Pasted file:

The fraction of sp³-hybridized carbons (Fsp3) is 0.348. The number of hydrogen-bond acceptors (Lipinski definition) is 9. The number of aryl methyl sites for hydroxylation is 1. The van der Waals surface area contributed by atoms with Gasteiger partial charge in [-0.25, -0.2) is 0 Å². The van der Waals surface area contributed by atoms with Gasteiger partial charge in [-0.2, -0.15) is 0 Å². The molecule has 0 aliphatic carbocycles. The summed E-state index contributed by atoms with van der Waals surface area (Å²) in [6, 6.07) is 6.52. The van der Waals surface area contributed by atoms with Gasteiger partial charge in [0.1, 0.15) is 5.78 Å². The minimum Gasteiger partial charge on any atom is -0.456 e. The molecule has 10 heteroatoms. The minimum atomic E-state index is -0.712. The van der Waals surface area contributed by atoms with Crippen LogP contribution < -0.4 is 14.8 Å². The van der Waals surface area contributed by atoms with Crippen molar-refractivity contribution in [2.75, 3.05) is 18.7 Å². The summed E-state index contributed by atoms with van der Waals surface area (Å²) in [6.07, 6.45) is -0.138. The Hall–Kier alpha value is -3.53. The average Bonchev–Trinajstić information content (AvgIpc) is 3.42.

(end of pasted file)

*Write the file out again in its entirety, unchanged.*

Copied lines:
The fraction of sp³-hybridized carbons (Fsp3) is 0.348. The number of hydrogen-bond acceptors (Lipinski definition) is 9. The number of aryl methyl sites for hydroxylation is 1. The van der Waals surface area contributed by atoms with Gasteiger partial charge in [-0.25, -0.2) is 0 Å². The van der Waals surface area contributed by atoms with Gasteiger partial charge in [-0.2, -0.15) is 0 Å². The molecule has 0 aliphatic carbocycles. The summed E-state index contributed by atoms with van der Waals surface area (Å²) in [6, 6.07) is 6.52. The van der Waals surface area contributed by atoms with Gasteiger partial charge in [0.1, 0.15) is 5.78 Å². The minimum Gasteiger partial charge on any atom is -0.456 e. The molecule has 10 heteroatoms. The minimum atomic E-state index is -0.712. The van der Waals surface area contributed by atoms with Crippen LogP contribution < -0.4 is 14.8 Å². The van der Waals surface area contributed by atoms with Crippen molar-refractivity contribution in [2.75, 3.05) is 18.7 Å². The summed E-state index contributed by atoms with van der Waals surface area (Å²) in [6.07, 6.45) is -0.138. The Hall–Kier alpha value is -3.53. The average Bonchev–Trinajstić information content (AvgIpc) is 3.42.